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MWMG Pediatrics

Family Chatter


By Mary Becelia

A few years ago, I wrote an article for this magazine called "Love Letter to the Library." In it, I detailed the many outings I had made to the downtown branch of the Central Rappahannock Regional Library (CRRL) with my daughter Katherine, first when she was an infant, and then as she grew into a toddler. As a new mom, I found the local library to be an amazing resource. From the "Mother Goose" lap-sit and finger plays, to the toddler and preschool story times, CRRL has plenty of fun activities for kids. We loaded up the stroller, diaper bag, and other gear on at least a weekly basis for an outing to the downtown branch.

Once we made the arduous trek (Did I remember the pacifier? The sippy cup? Dear heaven, tell me I packed her lovey!), I had the pleasure of a free outing, other people providing the entertainment for my little one, and the company of fellow sufferers...oops, I meant to write fellow moms (!). If I was lucky, I also had a few moments to browse and grab a book for myself after the program du jour ended, and before Katherine started throwing her board books out of the stroller.

No decent "love story" has only one chapter, however, so I thought it was time for an update of sorts, especially as our relationship with CRRL continues to flourish. Since those early days, Katherine, now seven, and I (along with little brother Robert, age four), continue to make our weekly pilgrimages to the land of free books, free videos, comfy couches, and helpful staff. The downtown branch isn't as fancy as a couple of others I've visited (Salem Church and Porter, to be specific), but it feels like home.

Katherine has devoured every last Magic Tree House book, thanks to CRRL, and has also read close to 50 Flower Fairy books...also obtained from the library. (I grant you, the Flower Fairy books--which also include dance, music, weather, and many other varieties of fairies--are not great works of literature, but they do seem to speak to the heart of the second grade girl!)

Robert has progressed from simple board books to the ever-witty Max and Ruby series (books and videos), enjoyed many a Dr. Seuss story , and now is in a random sort of phase where he'll grab a little of this and a little of that, depending on his mood. Our budget never could have kept up with my children's developing tastes in literature--thank God, I say, for the library!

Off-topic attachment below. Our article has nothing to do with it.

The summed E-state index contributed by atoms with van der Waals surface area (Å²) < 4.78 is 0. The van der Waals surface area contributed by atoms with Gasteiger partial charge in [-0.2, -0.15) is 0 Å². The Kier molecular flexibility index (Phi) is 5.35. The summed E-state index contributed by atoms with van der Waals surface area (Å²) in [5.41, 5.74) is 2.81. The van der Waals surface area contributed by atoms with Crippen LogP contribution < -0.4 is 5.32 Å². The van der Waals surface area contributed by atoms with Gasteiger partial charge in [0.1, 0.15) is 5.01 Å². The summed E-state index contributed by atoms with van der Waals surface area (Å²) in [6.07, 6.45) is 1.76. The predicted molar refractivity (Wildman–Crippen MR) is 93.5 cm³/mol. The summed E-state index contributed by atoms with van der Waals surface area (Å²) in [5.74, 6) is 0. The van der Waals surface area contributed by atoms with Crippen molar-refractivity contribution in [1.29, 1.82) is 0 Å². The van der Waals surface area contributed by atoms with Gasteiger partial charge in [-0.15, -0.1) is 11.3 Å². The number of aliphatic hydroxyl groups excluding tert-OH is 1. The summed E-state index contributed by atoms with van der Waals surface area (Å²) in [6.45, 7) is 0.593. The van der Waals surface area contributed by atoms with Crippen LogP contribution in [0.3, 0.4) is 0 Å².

Many parents complain that their kids "don't like to read" or aren't that good at it. I am not sure how much of my children's ability and enjoyment comes from nature--I was an avid from an early age, as are many members of my family--and how much from the nurturing effect of our regular sojourns to the library. I imagine both play a part. Regardless, it gives me a little thrill when my kids clamor to visit the library, or nights when I have to persuade Katherine to "Put the book down--and I really mean it this time--and go to sleep!" Readers in a digital age...might I actually be raising readers?


I realize that a lot can change and probably will as they grow older and start to clamor for cell phones, video games, Facebook accounts, and the like. But I hope, I really hope, that their fledgling love for books, encouraged by Mom and fostered by the wonderful library system we are lucky to enjoy, will last a lifetime.

P.S.: Due to statewide budget cuts, the CRRL is experiencing a serious shortfall of funds. For more information, including how you can help, visit them at




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Pouches' Community Corner

Pouches Visits the Past


If Pouches' experience at History Camp is any indication, your son or daughter will enjoy joining Washington Heritage Museums and the George Washington Foundation for History Camp in Fredericksburg. The week-long day camp will be held June 25-29, from 9:00 a.m. to noon each day.

Young historians discover American history with hands-on experiences as they walk in the footsteps where the history of Fredericksburg, and a budding America, was created. The camp complements the history taught in classrooms with activities such as soap making, code breaking, colonial crafts, penmanship and much more.